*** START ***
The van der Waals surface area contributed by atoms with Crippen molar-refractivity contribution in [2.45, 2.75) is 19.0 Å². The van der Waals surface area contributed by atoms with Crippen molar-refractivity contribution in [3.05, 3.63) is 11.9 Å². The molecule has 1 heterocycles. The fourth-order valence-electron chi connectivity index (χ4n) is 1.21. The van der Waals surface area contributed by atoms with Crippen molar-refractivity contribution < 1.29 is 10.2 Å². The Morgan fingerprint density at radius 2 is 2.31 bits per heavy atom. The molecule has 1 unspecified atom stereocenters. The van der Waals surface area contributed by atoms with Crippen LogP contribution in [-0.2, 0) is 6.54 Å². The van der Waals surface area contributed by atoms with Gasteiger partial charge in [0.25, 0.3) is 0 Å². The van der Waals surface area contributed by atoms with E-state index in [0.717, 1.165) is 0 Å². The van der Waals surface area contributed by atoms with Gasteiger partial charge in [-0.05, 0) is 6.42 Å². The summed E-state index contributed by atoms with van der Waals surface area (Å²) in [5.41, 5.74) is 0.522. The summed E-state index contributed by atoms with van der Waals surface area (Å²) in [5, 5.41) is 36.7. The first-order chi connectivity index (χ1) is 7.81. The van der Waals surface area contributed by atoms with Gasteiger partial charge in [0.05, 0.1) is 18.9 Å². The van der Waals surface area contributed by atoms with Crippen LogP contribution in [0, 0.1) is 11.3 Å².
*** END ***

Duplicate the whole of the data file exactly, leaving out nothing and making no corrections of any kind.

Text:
The van der Waals surface area contributed by atoms with Crippen molar-refractivity contribution in [2.45, 2.75) is 19.0 Å². The van der Waals surface area contributed by atoms with Crippen molar-refractivity contribution in [3.05, 3.63) is 11.9 Å². The molecule has 1 heterocycles. The fourth-order valence-electron chi connectivity index (χ4n) is 1.21. The van der Waals surface area contributed by atoms with Crippen molar-refractivity contribution < 1.29 is 10.2 Å². The Morgan fingerprint density at radius 2 is 2.31 bits per heavy atom. The molecule has 1 unspecified atom stereocenters. The van der Waals surface area contributed by atoms with Crippen LogP contribution in [-0.2, 0) is 6.54 Å². The van der Waals surface area contributed by atoms with Gasteiger partial charge in [0.25, 0.3) is 0 Å². The van der Waals surface area contributed by atoms with E-state index in [0.717, 1.165) is 0 Å². The van der Waals surface area contributed by atoms with Gasteiger partial charge in [-0.05, 0) is 6.42 Å². The summed E-state index contributed by atoms with van der Waals surface area (Å²) in [5.41, 5.74) is 0.522. The summed E-state index contributed by atoms with van der Waals surface area (Å²) in [5, 5.41) is 36.7. The first-order chi connectivity index (χ1) is 7.81. The van der Waals surface area contributed by atoms with Gasteiger partial charge in [0.05, 0.1) is 18.9 Å². The van der Waals surface area contributed by atoms with Crippen LogP contribution in [0, 0.1) is 11.3 Å².